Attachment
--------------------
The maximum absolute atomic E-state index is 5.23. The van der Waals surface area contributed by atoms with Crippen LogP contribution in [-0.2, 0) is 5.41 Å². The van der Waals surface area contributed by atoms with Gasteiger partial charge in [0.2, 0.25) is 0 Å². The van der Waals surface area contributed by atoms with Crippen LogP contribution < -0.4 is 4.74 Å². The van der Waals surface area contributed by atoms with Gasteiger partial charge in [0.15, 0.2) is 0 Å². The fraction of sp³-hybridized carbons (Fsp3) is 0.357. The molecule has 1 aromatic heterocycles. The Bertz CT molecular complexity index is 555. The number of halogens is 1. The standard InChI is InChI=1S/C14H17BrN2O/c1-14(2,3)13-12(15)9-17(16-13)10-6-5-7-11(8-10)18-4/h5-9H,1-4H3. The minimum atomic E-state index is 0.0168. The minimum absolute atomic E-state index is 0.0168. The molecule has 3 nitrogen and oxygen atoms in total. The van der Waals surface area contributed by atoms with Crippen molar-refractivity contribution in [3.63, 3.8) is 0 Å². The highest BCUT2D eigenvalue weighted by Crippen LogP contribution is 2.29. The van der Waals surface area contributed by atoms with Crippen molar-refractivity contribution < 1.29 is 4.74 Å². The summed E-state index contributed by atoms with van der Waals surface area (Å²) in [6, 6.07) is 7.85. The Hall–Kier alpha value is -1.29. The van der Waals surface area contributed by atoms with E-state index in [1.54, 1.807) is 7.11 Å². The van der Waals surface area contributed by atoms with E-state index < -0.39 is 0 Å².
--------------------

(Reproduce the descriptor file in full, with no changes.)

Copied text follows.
The maximum absolute atomic E-state index is 5.23. The van der Waals surface area contributed by atoms with Crippen LogP contribution in [-0.2, 0) is 5.41 Å². The van der Waals surface area contributed by atoms with Gasteiger partial charge in [0.2, 0.25) is 0 Å². The van der Waals surface area contributed by atoms with Crippen LogP contribution < -0.4 is 4.74 Å². The van der Waals surface area contributed by atoms with Gasteiger partial charge in [0.15, 0.2) is 0 Å². The fraction of sp³-hybridized carbons (Fsp3) is 0.357. The molecule has 1 aromatic heterocycles. The Bertz CT molecular complexity index is 555. The number of halogens is 1. The standard InChI is InChI=1S/C14H17BrN2O/c1-14(2,3)13-12(15)9-17(16-13)10-6-5-7-11(8-10)18-4/h5-9H,1-4H3. The minimum atomic E-state index is 0.0168. The minimum absolute atomic E-state index is 0.0168. The molecule has 3 nitrogen and oxygen atoms in total. The van der Waals surface area contributed by atoms with Crippen molar-refractivity contribution in [3.63, 3.8) is 0 Å². The highest BCUT2D eigenvalue weighted by Crippen LogP contribution is 2.29. The van der Waals surface area contributed by atoms with Crippen molar-refractivity contribution < 1.29 is 4.74 Å². The summed E-state index contributed by atoms with van der Waals surface area (Å²) in [6, 6.07) is 7.85. The Hall–Kier alpha value is -1.29. The van der Waals surface area contributed by atoms with E-state index in [1.54, 1.807) is 7.11 Å². The van der Waals surface area contributed by atoms with E-state index < -0.39 is 0 Å².